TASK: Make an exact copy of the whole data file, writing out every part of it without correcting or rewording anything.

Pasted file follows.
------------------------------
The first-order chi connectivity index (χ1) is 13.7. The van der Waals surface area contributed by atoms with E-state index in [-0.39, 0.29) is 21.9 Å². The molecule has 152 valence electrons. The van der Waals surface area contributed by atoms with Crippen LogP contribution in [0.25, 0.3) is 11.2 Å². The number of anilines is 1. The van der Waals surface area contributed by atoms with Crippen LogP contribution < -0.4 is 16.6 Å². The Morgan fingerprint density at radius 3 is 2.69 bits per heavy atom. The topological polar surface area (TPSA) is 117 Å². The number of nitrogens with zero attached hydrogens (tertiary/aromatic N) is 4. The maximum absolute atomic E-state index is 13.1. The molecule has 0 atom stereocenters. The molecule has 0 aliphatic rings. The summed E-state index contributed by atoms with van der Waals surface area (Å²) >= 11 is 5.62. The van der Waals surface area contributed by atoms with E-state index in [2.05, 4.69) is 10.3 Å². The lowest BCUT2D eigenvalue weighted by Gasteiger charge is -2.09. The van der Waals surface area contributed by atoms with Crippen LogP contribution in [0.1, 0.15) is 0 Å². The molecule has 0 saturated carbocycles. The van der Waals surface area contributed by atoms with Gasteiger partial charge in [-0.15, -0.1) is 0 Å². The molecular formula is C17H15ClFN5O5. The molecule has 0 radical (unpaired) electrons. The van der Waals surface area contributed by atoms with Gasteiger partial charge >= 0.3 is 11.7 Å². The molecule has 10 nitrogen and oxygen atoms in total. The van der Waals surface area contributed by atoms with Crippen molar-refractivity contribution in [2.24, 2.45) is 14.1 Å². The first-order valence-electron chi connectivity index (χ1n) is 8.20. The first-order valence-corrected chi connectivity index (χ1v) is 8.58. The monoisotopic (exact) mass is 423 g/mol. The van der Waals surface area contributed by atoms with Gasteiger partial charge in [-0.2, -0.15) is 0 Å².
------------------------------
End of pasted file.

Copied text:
The first-order chi connectivity index (χ1) is 13.7. The van der Waals surface area contributed by atoms with E-state index in [-0.39, 0.29) is 21.9 Å². The molecule has 152 valence electrons. The van der Waals surface area contributed by atoms with Crippen LogP contribution in [0.25, 0.3) is 11.2 Å². The number of anilines is 1. The van der Waals surface area contributed by atoms with Crippen LogP contribution < -0.4 is 16.6 Å². The Morgan fingerprint density at radius 3 is 2.69 bits per heavy atom. The topological polar surface area (TPSA) is 117 Å². The number of nitrogens with zero attached hydrogens (tertiary/aromatic N) is 4. The maximum absolute atomic E-state index is 13.1. The molecule has 0 atom stereocenters. The molecule has 0 aliphatic rings. The summed E-state index contributed by atoms with van der Waals surface area (Å²) >= 11 is 5.62. The van der Waals surface area contributed by atoms with E-state index in [2.05, 4.69) is 10.3 Å². The lowest BCUT2D eigenvalue weighted by Gasteiger charge is -2.09. The van der Waals surface area contributed by atoms with Crippen LogP contribution in [0.1, 0.15) is 0 Å². The molecule has 0 saturated carbocycles. The van der Waals surface area contributed by atoms with Gasteiger partial charge in [-0.15, -0.1) is 0 Å². The molecular formula is C17H15ClFN5O5. The molecule has 0 radical (unpaired) electrons. The van der Waals surface area contributed by atoms with Gasteiger partial charge >= 0.3 is 11.7 Å². The molecule has 10 nitrogen and oxygen atoms in total. The van der Waals surface area contributed by atoms with Crippen molar-refractivity contribution in [2.24, 2.45) is 14.1 Å². The first-order valence-electron chi connectivity index (χ1n) is 8.20. The first-order valence-corrected chi connectivity index (χ1v) is 8.58. The monoisotopic (exact) mass is 423 g/mol. The van der Waals surface area contributed by atoms with Gasteiger partial charge in [-0.2, -0.15) is 0 Å².